With approximately 500 exhibitors, over 19,000 ticketed events, and entire convention halls and stadiums filled to capacity with board games, roleplaying games, miniatures games, and everything in between, Gen Con is a lot to take in. We couldn’t get to all of it, but we skipped sleep, meals, and general mental well-being to bring you what we see as the best of the show.

Below are the 20 board games we think you should be paying attention to going into the last few months of the year (cube-pushing Eurogame fans will want to tune in again in late October when we hit the giant Spieltage fair in Essen, Germany). Most of the games below will be coming out over the next several weeks and months, but because of the vagaries inherent in board game releases, exact dates are hard to pin down. Your best bet is to head to your local retailer, boardgameprices.com, or Amazon and put in a preorder for anything that catches your eye. And if you missed it, be sure to check out our massive photo gallery of the show.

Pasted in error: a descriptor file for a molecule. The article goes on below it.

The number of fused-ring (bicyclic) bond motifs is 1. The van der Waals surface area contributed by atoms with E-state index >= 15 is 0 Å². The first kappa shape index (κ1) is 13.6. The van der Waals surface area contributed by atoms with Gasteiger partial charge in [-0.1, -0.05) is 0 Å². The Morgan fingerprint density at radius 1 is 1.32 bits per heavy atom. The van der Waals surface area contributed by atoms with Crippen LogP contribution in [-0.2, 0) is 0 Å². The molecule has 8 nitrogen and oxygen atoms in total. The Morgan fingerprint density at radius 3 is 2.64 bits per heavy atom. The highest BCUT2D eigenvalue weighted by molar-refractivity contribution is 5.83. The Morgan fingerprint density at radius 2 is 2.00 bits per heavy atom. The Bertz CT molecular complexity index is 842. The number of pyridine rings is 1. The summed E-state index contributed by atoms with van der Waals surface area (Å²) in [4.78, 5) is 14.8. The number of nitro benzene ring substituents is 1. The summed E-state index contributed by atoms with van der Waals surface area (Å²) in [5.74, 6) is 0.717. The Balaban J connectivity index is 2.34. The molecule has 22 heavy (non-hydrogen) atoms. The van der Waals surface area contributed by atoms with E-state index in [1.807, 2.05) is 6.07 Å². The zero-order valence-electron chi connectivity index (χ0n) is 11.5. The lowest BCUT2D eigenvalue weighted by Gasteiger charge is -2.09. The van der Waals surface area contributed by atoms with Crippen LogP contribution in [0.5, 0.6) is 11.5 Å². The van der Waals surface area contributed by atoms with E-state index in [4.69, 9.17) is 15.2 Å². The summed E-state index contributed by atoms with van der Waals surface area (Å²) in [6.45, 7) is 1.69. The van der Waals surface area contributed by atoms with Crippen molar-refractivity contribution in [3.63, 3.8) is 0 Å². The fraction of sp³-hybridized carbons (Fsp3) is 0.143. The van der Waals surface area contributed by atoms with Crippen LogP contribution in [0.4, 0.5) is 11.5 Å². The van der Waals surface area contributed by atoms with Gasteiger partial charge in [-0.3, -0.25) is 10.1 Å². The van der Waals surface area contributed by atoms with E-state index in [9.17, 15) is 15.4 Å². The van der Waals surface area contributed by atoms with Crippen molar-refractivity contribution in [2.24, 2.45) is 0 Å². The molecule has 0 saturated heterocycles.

Read 81 remaining paragraphs | Comments

With the USS McCain collision, even Navy tech can’t overcome human shortcomings

25 Aug 2017, 12:15 pm

Enlarge / Tugboats from Singapore assist the guided-missile destroyer USS John S. McCain (DDG 56) as it steers toward Changi Naval Base, Republic of Singapore, following a collision with the merchant vessel Alnic MC while underway east of the Straits of Malacca and Singapore on August 21. Ten sailors were missing after the collision.

In the darkness of early morning on August 21, the guided-missile destroyer USS John S. McCain collided with a tanker in the Strait of Malacca off Singapore. Ten sailors are believed to have lost their lives in the McCain collision. When added to the seven who died in the June 17 collision of the USS Fitzgerald with the container ship ACX Crystal, this has been the deadliest year at sea for the US Navy's surface fleet since the 1989 turret explosion aboard USS Iowa (in which 47 sailors perished).